Hundreds of endangered species are being offered essential new protections against international trade thanks to the latest wildlife convention in Geneva.

Most notably, giraffes have been given their first ever international protections through a new Appendix II designation by the Conference of the Parties to the UN Convention on International Trade in Endangered Species (CITES).

Giraffes were recently classified as a “vulnerable” species by the IUCN due to their 36-40% population decline over the past 30 years. However, conservationists expect the new regulations to help “protect this imperiled species in the future.”

“Securing CITES Appendix II protection for the giraffe throws a vital lifeline to this majestic species, which has been going quietly extinct for years,” says Adam Peyman, Humane Society International’s wildlife programs and operations manager. “This listing could not come soon enough. CITES listing will ensure that giraffe parts in international trade were legally acquired and not detrimental to the survival of the species.”

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Every three years, delegates from around the world gather at the CITES summit to implement legislation that will help to protect endangered species by regulating the trade of animal byproducts.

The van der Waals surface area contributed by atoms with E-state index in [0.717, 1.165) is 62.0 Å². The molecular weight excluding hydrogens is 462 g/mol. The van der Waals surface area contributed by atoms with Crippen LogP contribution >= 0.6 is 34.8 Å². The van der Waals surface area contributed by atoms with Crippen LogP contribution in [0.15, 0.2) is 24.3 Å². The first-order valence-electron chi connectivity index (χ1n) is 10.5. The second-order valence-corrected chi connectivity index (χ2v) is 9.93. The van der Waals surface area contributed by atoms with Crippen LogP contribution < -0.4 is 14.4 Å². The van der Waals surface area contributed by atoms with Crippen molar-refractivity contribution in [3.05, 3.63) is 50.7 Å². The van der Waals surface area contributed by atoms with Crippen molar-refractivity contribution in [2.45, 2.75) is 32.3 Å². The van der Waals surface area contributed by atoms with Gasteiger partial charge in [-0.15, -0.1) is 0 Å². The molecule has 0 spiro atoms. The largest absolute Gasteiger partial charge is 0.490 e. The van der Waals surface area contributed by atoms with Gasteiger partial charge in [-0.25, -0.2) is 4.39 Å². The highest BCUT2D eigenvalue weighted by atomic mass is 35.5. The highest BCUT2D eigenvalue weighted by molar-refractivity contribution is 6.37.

Over the course of the last few weeks, 183 summit members have agreed to pass protections on more than 500 species, including the smooth-coated otter, swallowtail butterfly, pancake tortoise, southern white rhino, and mako shark.

“CITES sets the rules for international trade in wild fauna and flora,” said CITES Secretary-General Ivonne Higuero. “It is a powerful tool for ensuring sustainability and responding to the rapid loss of biodiversity—often called the sixth extinction crisis—by preventing and reversing declines in wildlife populations. This year’s conference will focus on strengthening existing rules and standards while extending the benefits of the CITES regime to additional plants and animals threatened by human activity.

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“Clear and enforceable rules based on sound science and effective policies are vital for protecting natural wealth and achieving the 2030 Sustainable Development Goals that have been adopted by the world’s governments. Because it is science-based, implementation-oriented and pragmatic, CITES plays an essential role in advancing international efforts to conserve and sustainably use our natural capital.

“Wildlife crime continues to pose a serious threat to many species, and the criminal groups involved are increasingly organized, and constantly adapting their tactics to conceal their illegal activities and avoid detection. The good news is that the Consortium will continue to relentlessly work with the law enforcement community, building capacity and making available the tools and services they need to bring these criminals to justice by enabling them to mobilize the same measures against wildlife crime as those used against other serious domestic and transnational organized crimes,” she added.

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